Theodore Connoly [ Terence Farley with him on the brief], for the appellant.
Abram J. Miller, for the respondent.
The plaintiff has recovered judgment for damages to certain of its bridges and highways in Putnam county occasioned by the giving way of a portion of a reservoir dam belonging to the defendant as a part of its water supply system in that county. The dam is known as the Sodom dam, and was built in the year 1892, pursuant to the provisions of chapter 490 of the Laws of 1883. It created what is known as "Double Reservoir I," two reservoirs connected by a tunnel located on the east branch of the Croton river. In May, 1901, the defendant increased the height of the dam by placing flashboards upon the crest of the spillway so as to impound in the reservoir 500,000,000 more gallons of water, and as a consequence during the following December in an ordinary flood the flashboards with a portion of the masonry of the dam were carried away, suddenly precipitating a large quantity of water upon the highways and against the bridges in question, and inflicting the damage of which the plaintiff complains.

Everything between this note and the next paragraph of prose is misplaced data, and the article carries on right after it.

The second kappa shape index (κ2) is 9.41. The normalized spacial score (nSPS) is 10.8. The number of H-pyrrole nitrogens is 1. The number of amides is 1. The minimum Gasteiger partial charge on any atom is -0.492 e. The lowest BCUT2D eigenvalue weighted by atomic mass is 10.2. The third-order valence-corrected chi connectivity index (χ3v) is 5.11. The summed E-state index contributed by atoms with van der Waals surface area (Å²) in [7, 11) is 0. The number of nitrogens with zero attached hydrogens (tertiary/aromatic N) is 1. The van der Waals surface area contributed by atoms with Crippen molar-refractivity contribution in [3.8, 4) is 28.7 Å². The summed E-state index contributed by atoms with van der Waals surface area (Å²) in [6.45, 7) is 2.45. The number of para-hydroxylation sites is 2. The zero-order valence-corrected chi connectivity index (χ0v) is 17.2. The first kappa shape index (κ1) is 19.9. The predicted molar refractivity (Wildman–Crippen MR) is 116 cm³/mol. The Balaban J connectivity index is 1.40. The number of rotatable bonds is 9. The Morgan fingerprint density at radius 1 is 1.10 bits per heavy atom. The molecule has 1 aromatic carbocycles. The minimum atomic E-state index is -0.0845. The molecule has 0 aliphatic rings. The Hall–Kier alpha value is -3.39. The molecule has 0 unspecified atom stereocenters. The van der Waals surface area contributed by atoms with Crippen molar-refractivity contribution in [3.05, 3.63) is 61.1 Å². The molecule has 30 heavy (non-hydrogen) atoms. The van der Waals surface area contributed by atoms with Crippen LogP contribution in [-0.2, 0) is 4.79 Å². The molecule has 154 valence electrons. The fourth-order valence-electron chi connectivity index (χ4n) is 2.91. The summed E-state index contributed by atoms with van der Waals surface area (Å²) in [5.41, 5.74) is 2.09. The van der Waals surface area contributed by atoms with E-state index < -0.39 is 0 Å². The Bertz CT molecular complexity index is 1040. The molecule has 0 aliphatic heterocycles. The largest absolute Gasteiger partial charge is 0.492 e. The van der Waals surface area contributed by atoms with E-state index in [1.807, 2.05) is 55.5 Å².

There is really little dispute between the parties as to what caused the giving way of the structure. Witnesses on either side were allowed to testify as to the propriety and safety of the contrivance adopted by the defendant to increase the capacity of the reservoir, and while they differ in that regard they seem to unite in stating the cause of the casualty. The flashboards consisted of a series of two timbers laid one on top of the other, each twelve by twelve inches in thickness and thirty feet in length, bolted together into the coping stone on top of the spillway, braced with iron braces and sheathed with planking at the seam. The plaintiff's expert testified in effect that if the cement under the coping stones was intact the superstructure would be sufficient to sustain the pressure of the additional water impounded, but that it would be overthrown if the water got under the coping, as it could do in the absence of sufficient cement. The defendant's expert by whose direction the flashboards had been placed upon the dam testified that the construction was perfectly safe and proper, and that it would have held had the coping stones been properly imbedded, but that there was no cement in the hollow under part of these stones, and as a result the water got underneath and slid the coping stones and the flashboards off together.